"Go on," Robin said.
"What I'm saying, Robin, is that you two have never really had a chance to get to know each other until now, and that's what you've been doing for the past two months," Will said.
"You mean me finding out that she hates it when I steal the blankets at night?" Robin said, reflecting on an earlier incident.
Will laughed. "I'm sure, among other things."
"And now," Robin said. "Now, that I'm faced with the real work of the situation, I'm trying to run away from it and her and, Lord-" Robin's voice trailed off as realization dawned on him. "No wonder she's so bloody livid with me." He looked once at the forest and then back at Locksley before he said, "She doesn't think I'd leave her again, does she?"
Shrugging, Will said, "I don't know. The Lady Marian doesn't share such thoughts with me."
"But," Robin said.
"But," Will finished. "You said it yourself, Robin. She knows you better than anyone. And so she also knows that when you get afraid-"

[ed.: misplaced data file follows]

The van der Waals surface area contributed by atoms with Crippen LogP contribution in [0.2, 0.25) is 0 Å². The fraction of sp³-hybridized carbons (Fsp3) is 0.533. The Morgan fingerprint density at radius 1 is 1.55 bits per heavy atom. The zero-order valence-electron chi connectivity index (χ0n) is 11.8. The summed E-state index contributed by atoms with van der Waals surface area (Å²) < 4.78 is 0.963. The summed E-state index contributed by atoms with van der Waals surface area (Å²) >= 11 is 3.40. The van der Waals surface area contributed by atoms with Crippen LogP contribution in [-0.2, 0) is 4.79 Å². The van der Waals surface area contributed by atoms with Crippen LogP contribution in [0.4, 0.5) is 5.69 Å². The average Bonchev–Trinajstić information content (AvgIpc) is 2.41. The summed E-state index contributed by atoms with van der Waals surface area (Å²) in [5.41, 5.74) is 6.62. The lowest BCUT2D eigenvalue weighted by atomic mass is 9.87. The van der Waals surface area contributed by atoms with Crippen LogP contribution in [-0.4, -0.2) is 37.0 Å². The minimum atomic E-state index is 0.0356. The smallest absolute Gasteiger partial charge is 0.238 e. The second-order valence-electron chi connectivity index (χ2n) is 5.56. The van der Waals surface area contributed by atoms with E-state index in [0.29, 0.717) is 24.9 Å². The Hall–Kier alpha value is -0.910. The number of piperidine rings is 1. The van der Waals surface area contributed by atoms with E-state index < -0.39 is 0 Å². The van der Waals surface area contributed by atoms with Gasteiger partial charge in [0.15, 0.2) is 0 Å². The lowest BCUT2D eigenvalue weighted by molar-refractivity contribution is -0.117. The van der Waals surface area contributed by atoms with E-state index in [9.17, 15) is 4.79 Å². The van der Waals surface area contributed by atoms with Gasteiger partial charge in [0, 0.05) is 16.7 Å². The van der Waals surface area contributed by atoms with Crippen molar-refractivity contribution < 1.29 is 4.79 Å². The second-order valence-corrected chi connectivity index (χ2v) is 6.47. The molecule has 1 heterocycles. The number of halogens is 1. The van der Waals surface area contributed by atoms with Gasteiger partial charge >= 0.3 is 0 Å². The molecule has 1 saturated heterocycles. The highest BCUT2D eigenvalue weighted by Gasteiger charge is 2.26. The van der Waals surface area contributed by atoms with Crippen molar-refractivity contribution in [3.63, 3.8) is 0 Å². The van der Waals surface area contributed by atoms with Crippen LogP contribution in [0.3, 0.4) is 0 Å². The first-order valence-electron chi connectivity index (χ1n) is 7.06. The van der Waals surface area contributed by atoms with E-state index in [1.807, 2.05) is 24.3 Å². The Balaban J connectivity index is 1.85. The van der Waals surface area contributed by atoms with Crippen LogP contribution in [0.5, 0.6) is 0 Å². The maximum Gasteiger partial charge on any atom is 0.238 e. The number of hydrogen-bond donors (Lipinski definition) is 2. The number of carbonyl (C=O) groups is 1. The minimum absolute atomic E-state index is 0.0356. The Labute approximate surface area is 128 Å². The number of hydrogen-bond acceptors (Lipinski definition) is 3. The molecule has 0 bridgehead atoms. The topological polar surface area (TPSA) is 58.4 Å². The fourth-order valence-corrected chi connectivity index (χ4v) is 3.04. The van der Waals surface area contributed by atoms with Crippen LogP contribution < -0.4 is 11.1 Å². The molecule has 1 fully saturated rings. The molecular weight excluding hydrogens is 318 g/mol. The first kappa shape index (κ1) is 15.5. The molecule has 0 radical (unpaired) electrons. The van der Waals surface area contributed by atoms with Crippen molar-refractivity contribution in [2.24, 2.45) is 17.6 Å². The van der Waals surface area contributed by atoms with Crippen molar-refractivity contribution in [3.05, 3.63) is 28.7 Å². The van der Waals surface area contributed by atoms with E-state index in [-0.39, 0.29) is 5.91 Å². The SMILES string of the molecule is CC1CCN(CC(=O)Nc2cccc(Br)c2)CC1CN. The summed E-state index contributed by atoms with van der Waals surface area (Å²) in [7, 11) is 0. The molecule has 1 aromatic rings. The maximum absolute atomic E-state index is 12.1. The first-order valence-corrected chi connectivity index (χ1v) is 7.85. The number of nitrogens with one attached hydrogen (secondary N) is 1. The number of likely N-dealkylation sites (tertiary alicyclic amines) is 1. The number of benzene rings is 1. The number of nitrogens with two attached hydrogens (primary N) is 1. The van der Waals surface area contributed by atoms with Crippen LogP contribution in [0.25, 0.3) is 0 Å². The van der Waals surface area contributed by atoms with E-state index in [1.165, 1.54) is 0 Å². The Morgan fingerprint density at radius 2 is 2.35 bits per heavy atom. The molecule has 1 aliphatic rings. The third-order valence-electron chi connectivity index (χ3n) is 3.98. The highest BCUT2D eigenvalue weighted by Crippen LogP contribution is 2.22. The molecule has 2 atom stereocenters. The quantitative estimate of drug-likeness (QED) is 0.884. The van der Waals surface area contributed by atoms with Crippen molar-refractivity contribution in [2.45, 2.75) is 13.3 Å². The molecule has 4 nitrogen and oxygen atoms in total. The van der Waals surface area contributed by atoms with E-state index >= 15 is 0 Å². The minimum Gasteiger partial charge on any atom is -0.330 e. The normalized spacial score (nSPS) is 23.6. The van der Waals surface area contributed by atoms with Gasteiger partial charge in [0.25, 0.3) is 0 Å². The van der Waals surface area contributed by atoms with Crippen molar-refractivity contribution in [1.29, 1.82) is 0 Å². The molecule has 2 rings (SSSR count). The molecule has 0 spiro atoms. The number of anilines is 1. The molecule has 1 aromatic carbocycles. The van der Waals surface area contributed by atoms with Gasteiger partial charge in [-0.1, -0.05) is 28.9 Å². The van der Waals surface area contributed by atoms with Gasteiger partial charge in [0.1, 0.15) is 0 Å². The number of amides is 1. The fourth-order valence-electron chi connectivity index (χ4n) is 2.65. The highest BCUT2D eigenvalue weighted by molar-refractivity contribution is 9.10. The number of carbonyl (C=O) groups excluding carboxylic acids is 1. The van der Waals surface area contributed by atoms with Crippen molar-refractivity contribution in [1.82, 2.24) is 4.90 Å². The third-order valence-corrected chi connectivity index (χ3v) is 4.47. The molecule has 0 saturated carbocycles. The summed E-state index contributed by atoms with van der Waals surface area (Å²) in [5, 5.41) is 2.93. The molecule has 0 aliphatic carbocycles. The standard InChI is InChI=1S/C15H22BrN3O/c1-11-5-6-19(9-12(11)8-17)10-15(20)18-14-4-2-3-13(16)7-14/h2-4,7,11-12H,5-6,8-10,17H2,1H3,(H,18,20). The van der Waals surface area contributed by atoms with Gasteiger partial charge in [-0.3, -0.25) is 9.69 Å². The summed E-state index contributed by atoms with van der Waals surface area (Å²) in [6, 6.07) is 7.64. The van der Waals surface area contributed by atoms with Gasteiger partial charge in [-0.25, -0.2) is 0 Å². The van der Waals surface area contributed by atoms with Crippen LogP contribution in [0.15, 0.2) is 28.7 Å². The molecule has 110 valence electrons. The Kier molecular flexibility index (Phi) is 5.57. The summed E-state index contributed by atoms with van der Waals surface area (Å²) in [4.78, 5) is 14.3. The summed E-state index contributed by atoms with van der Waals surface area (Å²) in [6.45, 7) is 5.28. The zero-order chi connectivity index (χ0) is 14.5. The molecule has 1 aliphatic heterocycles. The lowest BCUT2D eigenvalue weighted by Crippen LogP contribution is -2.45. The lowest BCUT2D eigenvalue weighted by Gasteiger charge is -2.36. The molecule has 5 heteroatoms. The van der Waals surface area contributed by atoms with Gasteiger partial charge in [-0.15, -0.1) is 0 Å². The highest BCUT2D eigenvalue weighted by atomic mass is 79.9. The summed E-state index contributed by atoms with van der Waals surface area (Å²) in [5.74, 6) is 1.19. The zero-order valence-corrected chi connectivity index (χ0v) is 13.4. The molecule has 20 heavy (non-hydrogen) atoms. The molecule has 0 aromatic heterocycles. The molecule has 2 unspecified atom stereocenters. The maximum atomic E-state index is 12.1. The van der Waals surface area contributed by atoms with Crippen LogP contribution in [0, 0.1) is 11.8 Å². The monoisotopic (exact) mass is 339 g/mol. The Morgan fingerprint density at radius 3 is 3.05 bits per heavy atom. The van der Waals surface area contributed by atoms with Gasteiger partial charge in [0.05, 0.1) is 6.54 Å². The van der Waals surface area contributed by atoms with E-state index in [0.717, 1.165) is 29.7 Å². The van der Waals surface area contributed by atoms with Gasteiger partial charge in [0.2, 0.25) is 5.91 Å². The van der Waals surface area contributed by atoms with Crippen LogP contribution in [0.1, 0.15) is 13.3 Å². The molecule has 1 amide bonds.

"I tend to panic and run," Robin finished.
Will nodded. "Be it to the Holy Land as a crusader, Sherwood Forest as an outlaw, or Nottingham Castle as the sheriff, I think Lady Marian is smart enough to have probably contemplated such a happenstance."
Robin sighed. "I can't help being afraid, Will. She's- she's everything to me. And I don't know what I would do if something ever happened to her or Thomas."
"Nothing is guaranteed, Robin," Will said. "But if you're always waiting for the bottom to drop out, you're going to miss some incredible things during the waiting because, I have to tell you, it's much easier to be a soldier or even an outlaw than it is to sit up nights with a cranky baby and a sick wife."
Nodding, Robin said, "I know, Will, I know. I just don't know what to do."
"Try to be there for her," Will said. "And maybe take some time to remind her that you don't love her because she's your countess or your wife, or even the mother of your son. Try to remind her that you love her because she's *her*."